Also, having AD&D may give policyholders a false sense of security when including the face amount in their cumulative life insurance totals during planning. Because AD&D only pays upon certain events, it should not be used to determine if a customer's life insurance portfolio is balanced. Traditional life insurance should be adequate to provide necessary financial support to the beneficiaries. AD&D supplements in the event that death occurs from an accident. It adds an extra benefit for the sudden and unexpected departure of the insured.

  • Provides financial assistance resulting from an accidental death or loss of limb

  • Supplements loss of income beyond initial loss

  • Costs less than traditional life insurance

  • Pays only for certain events

  • Terminates upon the insured's termination with the sponsor issuing coverage

  • Gives a false sense of security if regular life insurance is not adequate

How Is AD&D Different From Life Insurance?

Accidental death and dismemberment (AD&D) coverage only pays a benefit if death results from a covered accident or upon the loss (or loss of use) of a limb. In contrast, coverage is broader with life insurance. Life insurance policies pay death benefits upon the death of the insured, despite how the death occurred (exceptions apply per policy).

What Does an AD&D Policy Cover?

AD&D policies cover the accidental death of the insured or the loss (or loss of use) of the insured's limb. Not all accidental deaths are covered, however. For example, accidental deaths caused by the insured's felonious act and wartime acts are generally not covered. Each policy provides policy specifications and a list of exclusions.

Does AD&D Cover Heart Attacks?

Although unexpected, a heart attack is considered a natural cause of death and is, therefore, excluded from AD&D coverage. There is one exception to this exclusion. If the heart attack was precipitated by the accident, most AD&D policies will pay the stated benefit. For example, if an insured, with no underlying heart issues, has a heart attack immediately after a catastrophic car accident and subsequently dies, the policy will pay.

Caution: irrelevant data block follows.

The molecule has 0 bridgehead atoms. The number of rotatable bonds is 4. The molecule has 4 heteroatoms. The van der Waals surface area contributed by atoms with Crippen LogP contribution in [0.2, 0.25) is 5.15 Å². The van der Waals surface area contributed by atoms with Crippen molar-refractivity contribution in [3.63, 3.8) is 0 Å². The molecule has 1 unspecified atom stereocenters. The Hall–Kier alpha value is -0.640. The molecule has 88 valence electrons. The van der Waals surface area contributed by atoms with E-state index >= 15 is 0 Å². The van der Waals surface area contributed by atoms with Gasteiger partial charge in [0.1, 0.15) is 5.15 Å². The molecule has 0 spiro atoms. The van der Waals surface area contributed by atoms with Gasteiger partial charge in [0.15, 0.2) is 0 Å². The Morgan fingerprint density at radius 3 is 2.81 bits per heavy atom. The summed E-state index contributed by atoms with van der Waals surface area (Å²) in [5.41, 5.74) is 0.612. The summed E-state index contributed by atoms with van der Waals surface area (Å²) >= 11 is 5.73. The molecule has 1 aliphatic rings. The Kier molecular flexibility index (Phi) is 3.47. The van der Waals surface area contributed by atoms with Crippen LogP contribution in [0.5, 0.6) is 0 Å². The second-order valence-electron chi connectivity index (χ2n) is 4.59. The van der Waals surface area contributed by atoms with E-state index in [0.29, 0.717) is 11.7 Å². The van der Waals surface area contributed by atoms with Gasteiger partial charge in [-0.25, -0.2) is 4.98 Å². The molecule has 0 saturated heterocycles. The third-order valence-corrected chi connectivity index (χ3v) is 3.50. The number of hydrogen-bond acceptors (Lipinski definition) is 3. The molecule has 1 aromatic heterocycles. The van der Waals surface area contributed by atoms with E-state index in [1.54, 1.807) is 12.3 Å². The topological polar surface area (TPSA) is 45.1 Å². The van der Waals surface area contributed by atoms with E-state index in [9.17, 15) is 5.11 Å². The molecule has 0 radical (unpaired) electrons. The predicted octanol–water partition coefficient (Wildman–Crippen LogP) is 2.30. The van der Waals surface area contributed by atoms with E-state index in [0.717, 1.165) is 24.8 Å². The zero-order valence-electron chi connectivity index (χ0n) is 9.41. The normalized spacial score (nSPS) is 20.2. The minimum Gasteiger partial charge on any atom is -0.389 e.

Does AD&D Cover Cancer?

Like a heart attack, cancer is considered a natural cause of death and will not prompt payment from the AD&D policy.

How Much Does AD&D Insurance Cost?

AD&D coverage is relatively inexpensive compared to traditional (term) and whole life insurance. Costs can be as little as a few dollars per month. However, rates vary according to the type of AD&D coverage issued and the insurer.

The Bottom Line

Accidental death and dismemberment (AD&D) insurance is an insurance policy that pays a death benefit upon the accidental death of an insured or upon the loss of a limb due to an accident. AD&D is purposed to serve as a supplement to regular life insurance as coverage is limited to certain types of accidents. No benefit is payable if the death is due to natural causes or other excludable events. However, AD&D can be a cost-effective way to supplement insurance and provide additional financial assistance to families of the deceased.

Article Sources

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  1. Centers for Disease Control and Prevention. "Underlying Cause of Death, 1999-2019 Results."